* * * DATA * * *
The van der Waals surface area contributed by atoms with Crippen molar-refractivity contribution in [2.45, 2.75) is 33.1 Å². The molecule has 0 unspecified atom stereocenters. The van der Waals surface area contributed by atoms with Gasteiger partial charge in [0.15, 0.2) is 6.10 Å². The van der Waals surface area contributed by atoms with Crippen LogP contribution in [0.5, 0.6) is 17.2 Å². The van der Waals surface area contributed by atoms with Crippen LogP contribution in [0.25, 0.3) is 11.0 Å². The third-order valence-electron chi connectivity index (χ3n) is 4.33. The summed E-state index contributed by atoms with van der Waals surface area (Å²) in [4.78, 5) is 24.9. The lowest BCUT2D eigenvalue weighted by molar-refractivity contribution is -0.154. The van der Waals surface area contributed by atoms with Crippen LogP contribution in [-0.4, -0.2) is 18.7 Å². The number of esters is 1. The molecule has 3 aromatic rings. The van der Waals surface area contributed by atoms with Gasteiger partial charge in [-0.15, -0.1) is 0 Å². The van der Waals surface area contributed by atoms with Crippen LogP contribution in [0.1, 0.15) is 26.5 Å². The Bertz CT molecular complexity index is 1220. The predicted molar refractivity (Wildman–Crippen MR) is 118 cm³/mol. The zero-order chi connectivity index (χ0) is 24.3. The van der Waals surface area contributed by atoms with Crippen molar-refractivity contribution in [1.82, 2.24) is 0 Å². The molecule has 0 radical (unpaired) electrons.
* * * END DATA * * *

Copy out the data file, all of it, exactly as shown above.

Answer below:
The van der Waals surface area contributed by atoms with Crippen molar-refractivity contribution in [2.45, 2.75) is 33.1 Å². The molecule has 0 unspecified atom stereocenters. The van der Waals surface area contributed by atoms with Gasteiger partial charge in [0.15, 0.2) is 6.10 Å². The van der Waals surface area contributed by atoms with Crippen LogP contribution in [0.5, 0.6) is 17.2 Å². The van der Waals surface area contributed by atoms with Crippen LogP contribution in [0.25, 0.3) is 11.0 Å². The third-order valence-electron chi connectivity index (χ3n) is 4.33. The summed E-state index contributed by atoms with van der Waals surface area (Å²) in [4.78, 5) is 24.9. The lowest BCUT2D eigenvalue weighted by molar-refractivity contribution is -0.154. The van der Waals surface area contributed by atoms with Crippen LogP contribution in [-0.4, -0.2) is 18.7 Å². The number of esters is 1. The molecule has 3 aromatic rings. The van der Waals surface area contributed by atoms with Gasteiger partial charge in [-0.15, -0.1) is 0 Å². The van der Waals surface area contributed by atoms with Crippen LogP contribution in [0.1, 0.15) is 26.5 Å². The Bertz CT molecular complexity index is 1220. The predicted molar refractivity (Wildman–Crippen MR) is 118 cm³/mol. The zero-order chi connectivity index (χ0) is 24.3. The van der Waals surface area contributed by atoms with Crippen molar-refractivity contribution in [1.82, 2.24) is 0 Å². The molecule has 0 radical (unpaired) electrons.